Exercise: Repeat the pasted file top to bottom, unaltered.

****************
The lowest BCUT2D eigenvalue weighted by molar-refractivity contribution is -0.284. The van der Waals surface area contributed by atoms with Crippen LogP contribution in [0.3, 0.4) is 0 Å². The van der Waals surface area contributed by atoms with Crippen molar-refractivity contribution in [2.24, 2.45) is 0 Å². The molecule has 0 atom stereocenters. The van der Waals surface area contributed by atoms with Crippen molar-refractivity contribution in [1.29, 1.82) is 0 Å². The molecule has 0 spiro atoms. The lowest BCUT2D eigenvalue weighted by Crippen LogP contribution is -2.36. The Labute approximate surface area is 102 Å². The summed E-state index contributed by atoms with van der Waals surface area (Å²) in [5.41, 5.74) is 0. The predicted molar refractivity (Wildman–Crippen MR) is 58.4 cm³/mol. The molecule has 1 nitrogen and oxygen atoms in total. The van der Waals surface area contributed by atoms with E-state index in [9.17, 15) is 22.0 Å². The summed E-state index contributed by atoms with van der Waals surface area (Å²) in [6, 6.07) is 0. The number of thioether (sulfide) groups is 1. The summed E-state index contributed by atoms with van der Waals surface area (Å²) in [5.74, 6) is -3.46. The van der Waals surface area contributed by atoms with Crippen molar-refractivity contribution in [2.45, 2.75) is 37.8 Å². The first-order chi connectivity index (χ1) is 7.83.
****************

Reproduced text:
The lowest BCUT2D eigenvalue weighted by molar-refractivity contribution is -0.284. The van der Waals surface area contributed by atoms with Crippen LogP contribution in [0.3, 0.4) is 0 Å². The van der Waals surface area contributed by atoms with Crippen molar-refractivity contribution in [2.24, 2.45) is 0 Å². The molecule has 0 atom stereocenters. The van der Waals surface area contributed by atoms with Crippen molar-refractivity contribution in [1.29, 1.82) is 0 Å². The molecule has 0 spiro atoms. The lowest BCUT2D eigenvalue weighted by Crippen LogP contribution is -2.36. The Labute approximate surface area is 102 Å². The summed E-state index contributed by atoms with van der Waals surface area (Å²) in [5.41, 5.74) is 0. The predicted molar refractivity (Wildman–Crippen MR) is 58.4 cm³/mol. The molecule has 1 nitrogen and oxygen atoms in total. The van der Waals surface area contributed by atoms with E-state index in [9.17, 15) is 22.0 Å². The summed E-state index contributed by atoms with van der Waals surface area (Å²) in [6, 6.07) is 0. The number of thioether (sulfide) groups is 1. The summed E-state index contributed by atoms with van der Waals surface area (Å²) in [5.74, 6) is -3.46. The van der Waals surface area contributed by atoms with Crippen molar-refractivity contribution in [2.45, 2.75) is 37.8 Å². The first-order chi connectivity index (χ1) is 7.83.